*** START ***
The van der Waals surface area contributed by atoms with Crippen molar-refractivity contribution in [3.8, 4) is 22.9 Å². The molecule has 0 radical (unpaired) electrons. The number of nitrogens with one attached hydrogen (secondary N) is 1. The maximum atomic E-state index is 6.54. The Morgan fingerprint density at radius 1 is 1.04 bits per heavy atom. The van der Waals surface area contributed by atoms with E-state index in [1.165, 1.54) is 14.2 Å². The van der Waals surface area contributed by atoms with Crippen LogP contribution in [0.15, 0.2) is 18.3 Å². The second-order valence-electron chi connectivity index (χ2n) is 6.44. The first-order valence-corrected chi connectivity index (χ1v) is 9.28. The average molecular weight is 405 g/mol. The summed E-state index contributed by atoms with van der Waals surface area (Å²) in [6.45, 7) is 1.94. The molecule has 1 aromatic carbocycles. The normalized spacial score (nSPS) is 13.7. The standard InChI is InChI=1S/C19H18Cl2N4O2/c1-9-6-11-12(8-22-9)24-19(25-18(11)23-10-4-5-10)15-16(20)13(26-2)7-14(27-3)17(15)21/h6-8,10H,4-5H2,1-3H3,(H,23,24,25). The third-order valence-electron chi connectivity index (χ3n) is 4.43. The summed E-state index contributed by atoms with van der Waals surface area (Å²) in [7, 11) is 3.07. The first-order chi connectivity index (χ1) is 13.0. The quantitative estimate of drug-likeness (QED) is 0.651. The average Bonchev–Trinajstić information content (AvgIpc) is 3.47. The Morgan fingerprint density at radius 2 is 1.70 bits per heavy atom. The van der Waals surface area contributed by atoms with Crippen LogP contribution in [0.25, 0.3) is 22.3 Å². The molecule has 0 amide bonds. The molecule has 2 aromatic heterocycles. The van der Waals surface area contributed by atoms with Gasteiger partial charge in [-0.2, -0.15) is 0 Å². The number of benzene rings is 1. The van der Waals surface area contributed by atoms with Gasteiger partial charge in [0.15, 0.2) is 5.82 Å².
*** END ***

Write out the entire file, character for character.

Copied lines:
The van der Waals surface area contributed by atoms with Crippen molar-refractivity contribution in [3.8, 4) is 22.9 Å². The molecule has 0 radical (unpaired) electrons. The number of nitrogens with one attached hydrogen (secondary N) is 1. The maximum atomic E-state index is 6.54. The Morgan fingerprint density at radius 1 is 1.04 bits per heavy atom. The van der Waals surface area contributed by atoms with E-state index in [1.165, 1.54) is 14.2 Å². The van der Waals surface area contributed by atoms with Crippen LogP contribution in [0.15, 0.2) is 18.3 Å². The second-order valence-electron chi connectivity index (χ2n) is 6.44. The first-order valence-corrected chi connectivity index (χ1v) is 9.28. The average molecular weight is 405 g/mol. The summed E-state index contributed by atoms with van der Waals surface area (Å²) in [6.45, 7) is 1.94. The molecule has 1 aromatic carbocycles. The normalized spacial score (nSPS) is 13.7. The standard InChI is InChI=1S/C19H18Cl2N4O2/c1-9-6-11-12(8-22-9)24-19(25-18(11)23-10-4-5-10)15-16(20)13(26-2)7-14(27-3)17(15)21/h6-8,10H,4-5H2,1-3H3,(H,23,24,25). The third-order valence-electron chi connectivity index (χ3n) is 4.43. The summed E-state index contributed by atoms with van der Waals surface area (Å²) in [7, 11) is 3.07. The first-order chi connectivity index (χ1) is 13.0. The quantitative estimate of drug-likeness (QED) is 0.651. The average Bonchev–Trinajstić information content (AvgIpc) is 3.47. The Morgan fingerprint density at radius 2 is 1.70 bits per heavy atom. The van der Waals surface area contributed by atoms with Crippen LogP contribution in [0.25, 0.3) is 22.3 Å². The molecule has 0 amide bonds. The molecule has 2 aromatic heterocycles. The van der Waals surface area contributed by atoms with Gasteiger partial charge in [-0.2, -0.15) is 0 Å². The number of benzene rings is 1. The van der Waals surface area contributed by atoms with Gasteiger partial charge in [0.15, 0.2) is 5.82 Å².